For athletes, students who provide documentation for absences related to athletic competitions will be excused for all such absences. Student athletes can also miss two more class periods throughout the semester without a grade penalty. If you have three or more unexcused (non-athletic) absences throughout the semester, then all of your absences will be counted toward the attendance policy.
+/- Grades. Plus and minus grades will be used in awarding final grades for this course.
A+ = 98.5 A = 95 A- = 91.5
B+ = 88.5 B = 85 B- = 81.5
C+ = 78.5 C = 75 C- = 71.5
D+ = 68.5 D = 65 D- = 61.5
F = 55
A = 93-100 A- = 90-93
B+ = 87-90 B = 83-87 B- = 80-83
C+ = 77-80 C = 73-77 C- = 70-73
D+ = 67-70 D = 63-67 D- = 60-63
F = Less than 60
Plassmann Writing Center
Revising and responding to feedback will be an invaluable and necessary part of your development as a writer this semester. Toward this end, you are strongly encouraged to visit me during office hours or by appointment, and you are also strongly encouraged to visit the Writing Center in the basement of Plassmann Hall (6A). There is a sign-up sheet outside the Center; while walk-in appointments may be available, it will help to sign up for an appointment ahead of time. Bring your work with you to your appointment. You will receive a 1/3 letter grade bonus on each paper that you workshop at the Writing Center.
Academic dishonesty is inconsistent with the moral character expected of students in a University committed to the spiritual and intellectual growth of the whole person. It also subverts the academic process by distorting all measurements. A list of unacceptable practices and procedures to be followed in prosecuting cases of alleged academic dishonesty may be found in the Student Handbook and here.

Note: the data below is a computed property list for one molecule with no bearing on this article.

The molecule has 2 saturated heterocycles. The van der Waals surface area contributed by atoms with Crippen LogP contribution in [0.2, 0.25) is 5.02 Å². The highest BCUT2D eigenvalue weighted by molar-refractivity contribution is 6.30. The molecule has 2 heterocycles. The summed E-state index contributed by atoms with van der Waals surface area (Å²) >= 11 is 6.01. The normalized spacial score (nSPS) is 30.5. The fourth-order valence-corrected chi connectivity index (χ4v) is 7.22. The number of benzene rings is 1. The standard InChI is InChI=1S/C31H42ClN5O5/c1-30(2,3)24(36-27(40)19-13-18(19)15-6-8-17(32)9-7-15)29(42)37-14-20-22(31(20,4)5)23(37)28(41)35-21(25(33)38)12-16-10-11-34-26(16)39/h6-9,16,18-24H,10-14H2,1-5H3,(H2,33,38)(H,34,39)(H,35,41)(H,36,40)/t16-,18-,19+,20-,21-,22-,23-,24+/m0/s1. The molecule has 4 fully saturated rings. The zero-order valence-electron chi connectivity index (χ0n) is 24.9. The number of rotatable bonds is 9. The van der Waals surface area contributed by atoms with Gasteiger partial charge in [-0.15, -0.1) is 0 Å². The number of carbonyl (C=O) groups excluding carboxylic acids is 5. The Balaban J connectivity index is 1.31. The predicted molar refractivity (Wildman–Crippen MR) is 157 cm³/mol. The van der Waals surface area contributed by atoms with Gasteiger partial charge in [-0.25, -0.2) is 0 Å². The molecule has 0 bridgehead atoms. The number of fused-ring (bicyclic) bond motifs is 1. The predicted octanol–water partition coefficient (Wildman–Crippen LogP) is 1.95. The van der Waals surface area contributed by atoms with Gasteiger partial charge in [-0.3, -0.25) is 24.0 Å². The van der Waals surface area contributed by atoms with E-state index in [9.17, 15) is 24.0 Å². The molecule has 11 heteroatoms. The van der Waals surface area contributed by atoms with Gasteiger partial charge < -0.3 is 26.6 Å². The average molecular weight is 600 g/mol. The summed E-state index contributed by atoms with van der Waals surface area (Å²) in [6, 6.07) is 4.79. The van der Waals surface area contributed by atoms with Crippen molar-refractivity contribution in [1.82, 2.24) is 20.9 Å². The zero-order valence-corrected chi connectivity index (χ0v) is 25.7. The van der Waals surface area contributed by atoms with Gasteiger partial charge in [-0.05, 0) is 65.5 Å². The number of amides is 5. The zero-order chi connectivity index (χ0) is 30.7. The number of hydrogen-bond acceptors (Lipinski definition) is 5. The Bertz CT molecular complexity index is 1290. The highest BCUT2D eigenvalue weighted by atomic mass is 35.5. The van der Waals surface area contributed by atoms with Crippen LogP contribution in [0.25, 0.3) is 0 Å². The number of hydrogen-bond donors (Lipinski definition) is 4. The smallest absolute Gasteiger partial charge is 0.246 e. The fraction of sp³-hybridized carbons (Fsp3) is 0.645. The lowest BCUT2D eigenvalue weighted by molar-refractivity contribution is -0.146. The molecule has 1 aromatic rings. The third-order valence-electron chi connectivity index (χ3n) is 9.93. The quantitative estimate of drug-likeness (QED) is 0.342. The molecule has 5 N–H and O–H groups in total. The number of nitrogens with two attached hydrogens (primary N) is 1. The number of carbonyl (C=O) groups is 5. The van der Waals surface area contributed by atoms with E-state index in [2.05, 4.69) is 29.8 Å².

Students with Disabilities
Students with disabilities who believe they may need accommodations in this class are encouraged to contact the Disability Support Services Office (Doyle 26, 716-375-2066) as soon as possible to better ensure that such accommodations are implemented in a timely fashion. Documentation from this office is required before accommodations can be made. Please see the official SBU Student with Disabilities policy here.
Email will serve as an official means of communication for this class, and you should check the email account you have registered with the university regularly. Feel free to email me with your questions and concerns.
Devices such as laptops, tablets, and smartphones can serve as helpful tools for writing and communication. They can also detract and distract from classroom engagement, conversations, and activities. While you are welcome to bring such devices to class, you may not be able to use them at all times, and your use of them should contribute to a productive learning environment for yourself and your classmates. Use of electronic devices that detracts from your or your classmates’ experience in the classroom can affect your participation grade.
Title IX makes it clear that violence and harassment based on sex and gender are Civil Rights offenses subject to the same kinds of accountability and the same kinds of support applied to offenses against other protected categories such as race, national origin, etc. If you or someone you know has been harassed or assaulted, you can find the appropriate resources at the Health and Wellness Center or at the Campus Safety Office. For on-campus reporting, see the Title IX Coordinator (Sharon Burke, Director of Human Resources) and Residence Life Staff (RAs, RDs, and other professional staff). The University’s policy and procedures regarding gender-based and sexual misconduct can be found online.
In the event of an emergency, call Campus Safety at 716-375-2525 or contact Nichole Gonzalez, Residential Living and Conduct, 716-375-2572, firstname.lastname@example.org. Be aware that most university employees are mandated reporters.